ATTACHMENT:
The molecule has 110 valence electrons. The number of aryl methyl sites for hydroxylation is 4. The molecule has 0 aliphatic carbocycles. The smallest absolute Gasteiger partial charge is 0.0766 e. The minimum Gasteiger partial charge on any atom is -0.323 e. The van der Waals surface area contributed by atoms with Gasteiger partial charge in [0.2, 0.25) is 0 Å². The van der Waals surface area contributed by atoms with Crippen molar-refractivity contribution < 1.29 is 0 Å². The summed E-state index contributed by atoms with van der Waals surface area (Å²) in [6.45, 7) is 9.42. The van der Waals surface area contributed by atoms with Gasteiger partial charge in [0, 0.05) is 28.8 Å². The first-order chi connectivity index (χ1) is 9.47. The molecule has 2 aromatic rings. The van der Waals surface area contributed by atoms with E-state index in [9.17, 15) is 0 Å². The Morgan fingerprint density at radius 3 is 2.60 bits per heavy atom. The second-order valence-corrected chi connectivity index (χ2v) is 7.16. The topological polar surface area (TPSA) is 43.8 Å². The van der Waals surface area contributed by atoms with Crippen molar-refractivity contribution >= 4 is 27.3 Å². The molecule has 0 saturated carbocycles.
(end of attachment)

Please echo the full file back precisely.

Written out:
The molecule has 110 valence electrons. The number of aryl methyl sites for hydroxylation is 4. The molecule has 0 aliphatic carbocycles. The smallest absolute Gasteiger partial charge is 0.0766 e. The minimum Gasteiger partial charge on any atom is -0.323 e. The van der Waals surface area contributed by atoms with Gasteiger partial charge in [0.2, 0.25) is 0 Å². The van der Waals surface area contributed by atoms with Crippen molar-refractivity contribution < 1.29 is 0 Å². The summed E-state index contributed by atoms with van der Waals surface area (Å²) in [6.45, 7) is 9.42. The van der Waals surface area contributed by atoms with Gasteiger partial charge in [0, 0.05) is 28.8 Å². The first-order chi connectivity index (χ1) is 9.47. The molecule has 2 aromatic rings. The van der Waals surface area contributed by atoms with E-state index in [9.17, 15) is 0 Å². The Morgan fingerprint density at radius 3 is 2.60 bits per heavy atom. The second-order valence-corrected chi connectivity index (χ2v) is 7.16. The topological polar surface area (TPSA) is 43.8 Å². The van der Waals surface area contributed by atoms with Crippen molar-refractivity contribution >= 4 is 27.3 Å². The molecule has 0 saturated carbocycles.